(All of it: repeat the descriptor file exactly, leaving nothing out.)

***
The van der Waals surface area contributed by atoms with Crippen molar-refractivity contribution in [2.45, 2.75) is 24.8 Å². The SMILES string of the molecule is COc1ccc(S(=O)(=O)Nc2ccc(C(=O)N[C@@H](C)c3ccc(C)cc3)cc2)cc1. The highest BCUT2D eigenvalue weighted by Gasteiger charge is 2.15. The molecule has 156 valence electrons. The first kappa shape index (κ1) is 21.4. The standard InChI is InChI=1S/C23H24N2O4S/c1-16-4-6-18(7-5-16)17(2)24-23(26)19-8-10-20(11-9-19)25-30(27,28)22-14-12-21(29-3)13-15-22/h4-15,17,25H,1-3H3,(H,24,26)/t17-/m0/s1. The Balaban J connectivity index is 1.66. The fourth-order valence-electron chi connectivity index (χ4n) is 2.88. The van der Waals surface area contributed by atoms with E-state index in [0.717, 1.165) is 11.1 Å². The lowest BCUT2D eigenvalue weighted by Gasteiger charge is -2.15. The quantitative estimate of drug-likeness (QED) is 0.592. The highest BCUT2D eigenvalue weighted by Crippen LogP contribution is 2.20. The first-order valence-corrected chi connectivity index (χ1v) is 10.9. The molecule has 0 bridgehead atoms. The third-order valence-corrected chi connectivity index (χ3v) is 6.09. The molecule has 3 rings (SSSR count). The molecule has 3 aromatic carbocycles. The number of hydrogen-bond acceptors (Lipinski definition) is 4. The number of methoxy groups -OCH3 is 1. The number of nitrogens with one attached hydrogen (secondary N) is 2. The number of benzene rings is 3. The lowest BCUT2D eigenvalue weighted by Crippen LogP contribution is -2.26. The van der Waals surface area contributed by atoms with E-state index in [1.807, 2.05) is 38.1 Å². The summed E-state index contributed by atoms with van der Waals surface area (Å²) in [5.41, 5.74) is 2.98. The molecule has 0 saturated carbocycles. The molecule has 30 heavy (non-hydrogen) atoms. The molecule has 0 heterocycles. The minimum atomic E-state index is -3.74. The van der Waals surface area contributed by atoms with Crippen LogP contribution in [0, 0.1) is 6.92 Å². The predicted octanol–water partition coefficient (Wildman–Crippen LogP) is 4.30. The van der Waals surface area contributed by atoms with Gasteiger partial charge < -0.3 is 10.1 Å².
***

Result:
The van der Waals surface area contributed by atoms with Crippen molar-refractivity contribution in [2.45, 2.75) is 24.8 Å². The SMILES string of the molecule is COc1ccc(S(=O)(=O)Nc2ccc(C(=O)N[C@@H](C)c3ccc(C)cc3)cc2)cc1. The highest BCUT2D eigenvalue weighted by Gasteiger charge is 2.15. The molecule has 156 valence electrons. The first kappa shape index (κ1) is 21.4. The standard InChI is InChI=1S/C23H24N2O4S/c1-16-4-6-18(7-5-16)17(2)24-23(26)19-8-10-20(11-9-19)25-30(27,28)22-14-12-21(29-3)13-15-22/h4-15,17,25H,1-3H3,(H,24,26)/t17-/m0/s1. The Balaban J connectivity index is 1.66. The fourth-order valence-electron chi connectivity index (χ4n) is 2.88. The van der Waals surface area contributed by atoms with E-state index in [0.717, 1.165) is 11.1 Å². The lowest BCUT2D eigenvalue weighted by Gasteiger charge is -2.15. The quantitative estimate of drug-likeness (QED) is 0.592. The highest BCUT2D eigenvalue weighted by Crippen LogP contribution is 2.20. The first-order valence-corrected chi connectivity index (χ1v) is 10.9. The molecule has 0 bridgehead atoms. The third-order valence-corrected chi connectivity index (χ3v) is 6.09. The molecule has 3 rings (SSSR count). The molecule has 3 aromatic carbocycles. The number of hydrogen-bond acceptors (Lipinski definition) is 4. The number of methoxy groups -OCH3 is 1. The number of nitrogens with one attached hydrogen (secondary N) is 2. The number of benzene rings is 3. The lowest BCUT2D eigenvalue weighted by Crippen LogP contribution is -2.26. The van der Waals surface area contributed by atoms with E-state index in [1.807, 2.05) is 38.1 Å². The summed E-state index contributed by atoms with van der Waals surface area (Å²) in [5.41, 5.74) is 2.98. The molecule has 0 saturated carbocycles. The molecule has 30 heavy (non-hydrogen) atoms. The molecule has 0 heterocycles. The minimum atomic E-state index is -3.74. The van der Waals surface area contributed by atoms with Crippen LogP contribution in [0, 0.1) is 6.92 Å². The predicted octanol–water partition coefficient (Wildman–Crippen LogP) is 4.30. The van der Waals surface area contributed by atoms with Gasteiger partial charge < -0.3 is 10.1 Å².